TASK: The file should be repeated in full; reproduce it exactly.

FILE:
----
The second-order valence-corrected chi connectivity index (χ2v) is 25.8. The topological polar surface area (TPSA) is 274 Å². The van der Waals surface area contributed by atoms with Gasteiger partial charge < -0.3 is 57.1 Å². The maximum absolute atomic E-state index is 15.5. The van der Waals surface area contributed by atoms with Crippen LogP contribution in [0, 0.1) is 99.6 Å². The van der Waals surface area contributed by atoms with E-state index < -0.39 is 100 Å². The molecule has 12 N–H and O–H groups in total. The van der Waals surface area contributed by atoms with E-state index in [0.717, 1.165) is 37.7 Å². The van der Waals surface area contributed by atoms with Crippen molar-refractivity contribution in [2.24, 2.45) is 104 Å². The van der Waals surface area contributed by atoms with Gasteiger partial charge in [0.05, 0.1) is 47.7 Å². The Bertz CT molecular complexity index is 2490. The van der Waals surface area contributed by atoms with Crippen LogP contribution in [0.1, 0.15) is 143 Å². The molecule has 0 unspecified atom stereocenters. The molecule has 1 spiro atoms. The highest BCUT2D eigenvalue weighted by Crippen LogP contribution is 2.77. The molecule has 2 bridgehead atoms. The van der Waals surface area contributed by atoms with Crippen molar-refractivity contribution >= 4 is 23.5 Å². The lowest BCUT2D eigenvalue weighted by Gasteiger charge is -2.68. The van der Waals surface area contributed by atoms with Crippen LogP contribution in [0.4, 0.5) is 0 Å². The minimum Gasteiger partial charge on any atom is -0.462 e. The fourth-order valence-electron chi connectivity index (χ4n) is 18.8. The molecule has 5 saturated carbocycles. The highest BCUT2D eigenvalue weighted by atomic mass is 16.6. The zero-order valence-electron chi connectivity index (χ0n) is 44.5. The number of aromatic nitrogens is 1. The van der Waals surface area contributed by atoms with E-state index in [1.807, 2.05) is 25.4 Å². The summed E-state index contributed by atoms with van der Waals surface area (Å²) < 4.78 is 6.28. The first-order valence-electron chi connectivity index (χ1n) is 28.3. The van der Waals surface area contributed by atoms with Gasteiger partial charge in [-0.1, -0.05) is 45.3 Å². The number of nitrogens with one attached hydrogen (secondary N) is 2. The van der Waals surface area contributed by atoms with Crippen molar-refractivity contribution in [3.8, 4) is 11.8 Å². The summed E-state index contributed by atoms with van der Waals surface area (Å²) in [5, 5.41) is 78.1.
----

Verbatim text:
The second-order valence-corrected chi connectivity index (χ2v) is 25.8. The topological polar surface area (TPSA) is 274 Å². The van der Waals surface area contributed by atoms with Gasteiger partial charge < -0.3 is 57.1 Å². The maximum absolute atomic E-state index is 15.5. The van der Waals surface area contributed by atoms with Crippen LogP contribution in [0, 0.1) is 99.6 Å². The van der Waals surface area contributed by atoms with E-state index < -0.39 is 100 Å². The molecule has 12 N–H and O–H groups in total. The van der Waals surface area contributed by atoms with E-state index in [0.717, 1.165) is 37.7 Å². The van der Waals surface area contributed by atoms with Crippen molar-refractivity contribution in [2.24, 2.45) is 104 Å². The van der Waals surface area contributed by atoms with Gasteiger partial charge in [0.05, 0.1) is 47.7 Å². The Bertz CT molecular complexity index is 2490. The van der Waals surface area contributed by atoms with Crippen LogP contribution in [0.1, 0.15) is 143 Å². The molecule has 0 unspecified atom stereocenters. The molecule has 1 spiro atoms. The highest BCUT2D eigenvalue weighted by Crippen LogP contribution is 2.77. The molecule has 2 bridgehead atoms. The van der Waals surface area contributed by atoms with Crippen molar-refractivity contribution >= 4 is 23.5 Å². The lowest BCUT2D eigenvalue weighted by Gasteiger charge is -2.68. The van der Waals surface area contributed by atoms with Crippen LogP contribution in [0.4, 0.5) is 0 Å². The minimum Gasteiger partial charge on any atom is -0.462 e. The fourth-order valence-electron chi connectivity index (χ4n) is 18.8. The molecule has 5 saturated carbocycles. The highest BCUT2D eigenvalue weighted by atomic mass is 16.6. The zero-order valence-electron chi connectivity index (χ0n) is 44.5. The number of aromatic nitrogens is 1. The van der Waals surface area contributed by atoms with E-state index in [1.807, 2.05) is 25.4 Å². The summed E-state index contributed by atoms with van der Waals surface area (Å²) < 4.78 is 6.28. The first-order valence-electron chi connectivity index (χ1n) is 28.3. The van der Waals surface area contributed by atoms with Gasteiger partial charge in [-0.1, -0.05) is 45.3 Å². The number of nitrogens with one attached hydrogen (secondary N) is 2. The van der Waals surface area contributed by atoms with Crippen molar-refractivity contribution in [3.8, 4) is 11.8 Å². The summed E-state index contributed by atoms with van der Waals surface area (Å²) in [5, 5.41) is 78.1.